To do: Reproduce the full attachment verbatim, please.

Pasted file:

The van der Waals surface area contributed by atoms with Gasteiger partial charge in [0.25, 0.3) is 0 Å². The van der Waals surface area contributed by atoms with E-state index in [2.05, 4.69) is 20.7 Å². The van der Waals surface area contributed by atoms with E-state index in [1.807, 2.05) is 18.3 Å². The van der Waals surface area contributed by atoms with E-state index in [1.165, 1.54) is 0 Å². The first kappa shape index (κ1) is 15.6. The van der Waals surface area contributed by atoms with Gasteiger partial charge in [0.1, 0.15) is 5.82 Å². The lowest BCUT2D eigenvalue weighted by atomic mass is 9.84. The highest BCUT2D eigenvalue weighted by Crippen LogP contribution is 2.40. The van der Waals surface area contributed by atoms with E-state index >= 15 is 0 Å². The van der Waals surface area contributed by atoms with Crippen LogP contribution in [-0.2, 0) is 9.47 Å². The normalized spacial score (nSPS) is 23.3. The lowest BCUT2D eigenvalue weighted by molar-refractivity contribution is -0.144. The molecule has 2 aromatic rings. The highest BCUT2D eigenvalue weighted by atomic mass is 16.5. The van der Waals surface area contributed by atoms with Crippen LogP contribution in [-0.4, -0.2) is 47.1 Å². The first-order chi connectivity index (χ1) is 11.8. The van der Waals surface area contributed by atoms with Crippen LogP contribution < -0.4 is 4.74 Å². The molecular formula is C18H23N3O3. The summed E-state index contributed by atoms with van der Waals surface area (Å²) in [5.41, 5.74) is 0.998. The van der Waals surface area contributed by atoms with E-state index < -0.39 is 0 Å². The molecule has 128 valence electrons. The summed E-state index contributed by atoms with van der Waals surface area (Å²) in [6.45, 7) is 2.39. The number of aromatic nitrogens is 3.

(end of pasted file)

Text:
The van der Waals surface area contributed by atoms with Gasteiger partial charge in [0.25, 0.3) is 0 Å². The van der Waals surface area contributed by atoms with E-state index in [2.05, 4.69) is 20.7 Å². The van der Waals surface area contributed by atoms with E-state index in [1.807, 2.05) is 18.3 Å². The van der Waals surface area contributed by atoms with E-state index in [1.165, 1.54) is 0 Å². The first kappa shape index (κ1) is 15.6. The van der Waals surface area contributed by atoms with Gasteiger partial charge in [0.1, 0.15) is 5.82 Å². The lowest BCUT2D eigenvalue weighted by atomic mass is 9.84. The highest BCUT2D eigenvalue weighted by Crippen LogP contribution is 2.40. The van der Waals surface area contributed by atoms with E-state index >= 15 is 0 Å². The van der Waals surface area contributed by atoms with Crippen LogP contribution in [-0.2, 0) is 9.47 Å². The normalized spacial score (nSPS) is 23.3. The lowest BCUT2D eigenvalue weighted by molar-refractivity contribution is -0.144. The molecule has 2 aromatic rings. The highest BCUT2D eigenvalue weighted by atomic mass is 16.5. The van der Waals surface area contributed by atoms with Crippen LogP contribution in [-0.4, -0.2) is 47.1 Å². The first-order chi connectivity index (χ1) is 11.8. The van der Waals surface area contributed by atoms with Crippen LogP contribution < -0.4 is 4.74 Å². The molecular formula is C18H23N3O3. The summed E-state index contributed by atoms with van der Waals surface area (Å²) in [5.41, 5.74) is 0.998. The van der Waals surface area contributed by atoms with E-state index < -0.39 is 0 Å². The molecule has 128 valence electrons. The summed E-state index contributed by atoms with van der Waals surface area (Å²) in [6.45, 7) is 2.39. The number of aromatic nitrogens is 3.